Too often air travel is an antiseptic experience for the passenger as we sit in tile-floored, waiting rooms, our heads down and our minds in cyberspace. It is so rare and so thrilling to actually smell the jet fuel and hear the whine of the engines at the few airports that still encourage a love of the journey. Amsterdam’s Schiphol Airport is one of them and it's the perfect place to reflect on commercial aviation's first century since KLM Royal Dutch is, at 96 years old, the oldest airline still in operation under its original name. (And what a nice name it is.)
Saturday, October 10, 2015
Wednesday, September 16, 2015
|Instructor Ron Diedrichs with EVA cadets|
Nearly a decade ago, air safety officials in Greece suggested that that all airline pilots undergo hypoxia training, following the loss of a Boeing 737 on a flight from Cyprus to Athens that killed 121 people on August 14, 2005.
Wednesday, September 9, 2015
|Platinum Jet crash at Teterboro in 2005|
Who is an air crash investigator? On those television documentaries, there’s always some government sleuth who cracks the case with extraordinary tenaciousness and a lot of taxpayer money to spend on labs, test flights and reconstructions.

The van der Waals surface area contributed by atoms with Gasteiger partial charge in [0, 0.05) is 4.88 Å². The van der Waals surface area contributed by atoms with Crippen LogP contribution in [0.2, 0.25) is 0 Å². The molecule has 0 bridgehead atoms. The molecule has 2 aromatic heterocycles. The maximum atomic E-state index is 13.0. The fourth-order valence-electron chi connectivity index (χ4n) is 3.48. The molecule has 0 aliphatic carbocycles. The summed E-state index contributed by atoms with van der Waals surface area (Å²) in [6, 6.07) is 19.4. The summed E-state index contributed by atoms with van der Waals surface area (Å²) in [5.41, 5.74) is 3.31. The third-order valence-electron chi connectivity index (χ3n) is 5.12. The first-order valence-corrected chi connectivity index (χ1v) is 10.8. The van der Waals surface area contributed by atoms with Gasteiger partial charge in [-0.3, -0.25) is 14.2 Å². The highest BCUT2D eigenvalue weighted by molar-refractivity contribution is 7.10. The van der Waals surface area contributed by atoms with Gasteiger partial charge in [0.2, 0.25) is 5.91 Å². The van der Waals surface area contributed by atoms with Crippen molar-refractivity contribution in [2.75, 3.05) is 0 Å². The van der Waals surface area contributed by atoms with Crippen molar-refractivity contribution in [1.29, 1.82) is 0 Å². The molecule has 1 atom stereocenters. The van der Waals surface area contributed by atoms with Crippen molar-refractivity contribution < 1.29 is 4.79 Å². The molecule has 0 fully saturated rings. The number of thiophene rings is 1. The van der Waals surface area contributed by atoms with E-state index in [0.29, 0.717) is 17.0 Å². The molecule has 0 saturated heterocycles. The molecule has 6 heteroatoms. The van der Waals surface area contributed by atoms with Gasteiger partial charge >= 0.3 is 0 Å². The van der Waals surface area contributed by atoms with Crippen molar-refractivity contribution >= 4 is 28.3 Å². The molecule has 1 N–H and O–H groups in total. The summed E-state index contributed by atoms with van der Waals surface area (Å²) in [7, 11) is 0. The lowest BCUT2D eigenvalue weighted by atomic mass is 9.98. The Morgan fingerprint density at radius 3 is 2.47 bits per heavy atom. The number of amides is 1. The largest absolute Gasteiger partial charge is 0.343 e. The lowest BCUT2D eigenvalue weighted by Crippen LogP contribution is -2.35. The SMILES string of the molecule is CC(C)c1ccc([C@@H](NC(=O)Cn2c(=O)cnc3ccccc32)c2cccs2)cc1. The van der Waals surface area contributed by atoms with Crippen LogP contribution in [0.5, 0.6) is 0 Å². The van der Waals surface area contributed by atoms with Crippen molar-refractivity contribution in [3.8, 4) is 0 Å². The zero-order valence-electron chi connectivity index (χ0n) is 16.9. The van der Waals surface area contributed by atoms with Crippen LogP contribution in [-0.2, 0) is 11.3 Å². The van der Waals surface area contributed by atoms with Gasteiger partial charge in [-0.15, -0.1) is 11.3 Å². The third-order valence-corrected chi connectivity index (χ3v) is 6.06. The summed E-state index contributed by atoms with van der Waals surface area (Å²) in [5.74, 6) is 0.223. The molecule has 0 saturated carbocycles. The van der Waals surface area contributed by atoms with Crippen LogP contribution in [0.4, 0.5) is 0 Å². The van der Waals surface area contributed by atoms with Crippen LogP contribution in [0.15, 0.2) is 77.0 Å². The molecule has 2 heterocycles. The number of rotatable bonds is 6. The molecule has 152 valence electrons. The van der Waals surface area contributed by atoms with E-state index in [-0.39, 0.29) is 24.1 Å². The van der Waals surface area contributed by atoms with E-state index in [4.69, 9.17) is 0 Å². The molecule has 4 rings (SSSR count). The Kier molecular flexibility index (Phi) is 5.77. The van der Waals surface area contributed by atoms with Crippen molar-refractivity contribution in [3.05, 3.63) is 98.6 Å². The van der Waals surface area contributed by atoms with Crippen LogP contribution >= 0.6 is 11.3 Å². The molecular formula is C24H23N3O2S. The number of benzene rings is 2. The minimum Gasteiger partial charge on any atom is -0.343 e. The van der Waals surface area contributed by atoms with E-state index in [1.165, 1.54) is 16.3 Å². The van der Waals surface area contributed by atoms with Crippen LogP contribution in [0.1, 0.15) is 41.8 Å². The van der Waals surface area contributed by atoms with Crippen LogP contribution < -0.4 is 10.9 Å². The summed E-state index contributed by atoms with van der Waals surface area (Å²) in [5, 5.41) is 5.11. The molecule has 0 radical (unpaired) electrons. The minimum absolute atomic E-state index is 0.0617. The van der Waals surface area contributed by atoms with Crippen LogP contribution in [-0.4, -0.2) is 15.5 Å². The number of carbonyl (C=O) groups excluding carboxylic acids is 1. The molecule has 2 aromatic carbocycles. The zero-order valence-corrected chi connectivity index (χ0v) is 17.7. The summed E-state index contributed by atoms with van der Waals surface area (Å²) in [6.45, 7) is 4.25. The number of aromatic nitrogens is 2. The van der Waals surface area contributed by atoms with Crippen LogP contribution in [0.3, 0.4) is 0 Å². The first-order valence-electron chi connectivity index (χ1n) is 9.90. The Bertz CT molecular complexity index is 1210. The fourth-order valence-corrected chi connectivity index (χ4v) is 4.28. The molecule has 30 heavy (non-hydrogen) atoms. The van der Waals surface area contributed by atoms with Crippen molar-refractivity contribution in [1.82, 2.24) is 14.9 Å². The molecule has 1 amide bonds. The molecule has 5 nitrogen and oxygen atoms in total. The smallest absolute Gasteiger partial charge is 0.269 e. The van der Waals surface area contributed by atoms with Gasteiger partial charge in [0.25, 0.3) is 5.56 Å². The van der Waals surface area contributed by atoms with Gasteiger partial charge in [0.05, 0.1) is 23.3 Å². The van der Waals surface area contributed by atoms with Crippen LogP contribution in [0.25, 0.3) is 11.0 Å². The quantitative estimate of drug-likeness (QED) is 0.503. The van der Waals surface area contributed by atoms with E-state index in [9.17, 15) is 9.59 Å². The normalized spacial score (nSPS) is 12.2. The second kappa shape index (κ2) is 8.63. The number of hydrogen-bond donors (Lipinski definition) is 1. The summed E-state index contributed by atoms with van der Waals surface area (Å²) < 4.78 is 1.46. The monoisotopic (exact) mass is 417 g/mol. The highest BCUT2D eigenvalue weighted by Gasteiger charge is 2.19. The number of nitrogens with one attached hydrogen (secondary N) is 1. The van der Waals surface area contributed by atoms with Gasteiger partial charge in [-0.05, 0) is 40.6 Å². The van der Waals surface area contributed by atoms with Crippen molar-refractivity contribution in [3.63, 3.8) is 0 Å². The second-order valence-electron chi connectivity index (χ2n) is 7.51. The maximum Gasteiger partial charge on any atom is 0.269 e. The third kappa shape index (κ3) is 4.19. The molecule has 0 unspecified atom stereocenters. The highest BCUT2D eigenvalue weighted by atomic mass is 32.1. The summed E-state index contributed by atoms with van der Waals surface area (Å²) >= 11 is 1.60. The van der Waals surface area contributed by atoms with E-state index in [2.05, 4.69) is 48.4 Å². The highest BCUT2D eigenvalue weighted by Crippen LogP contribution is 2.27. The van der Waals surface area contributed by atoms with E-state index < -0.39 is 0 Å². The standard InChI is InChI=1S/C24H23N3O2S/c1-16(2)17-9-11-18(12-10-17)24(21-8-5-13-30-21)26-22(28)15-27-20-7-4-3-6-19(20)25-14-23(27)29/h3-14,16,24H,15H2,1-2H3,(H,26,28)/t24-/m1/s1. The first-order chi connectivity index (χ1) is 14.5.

The ever-popular NBC News commentator and Greg Feith usually makes an appearance, which gives me a chance to remind my readers that his nickname is “the Mud Stud” picked up during the ValueJet crash of 1996.
Tuesday, September 8, 2015
|Jeff Smisek in happier days|
In a statement, United says it has been cooperating with a federal investigation and in fact, that the airline had conducted its own probe into whether David Samson of the Port Authority of New York and New Jersey demanded the airline reopen a route to Columbia, South Carolina in exchange for the go-ahead on several airport projects at Newark Liberty International Airport.
Wednesday, August 19, 2015
One month before Orville Wright's birthday (which we remember today on National Aviation day) he was injured in a plane crash while demonstrating the Wright Flyer to the U.S. Army in Ft. Myers, Virginia with Lt. Thomas E. Selfridge on board.
On their fifth circuit of the field, the Flyer’s right propeller broke unleashing a cascade of other problems that caused the plane to nose dive. Selfridge, a pilot and airplane designer was killed.
There is little doubt in my mind that these aviation pioneers understood the risks associated with taking to the sky. Of the uncertainties for aviation pioneers, Wilbur Wright wrote this beautiful warning; "If you are looking for perfect safety, you will do well to sit on a fence and watch the birds; but if you really wish to learn, you must mount a machine and become acquainted with its tricks by actual trial."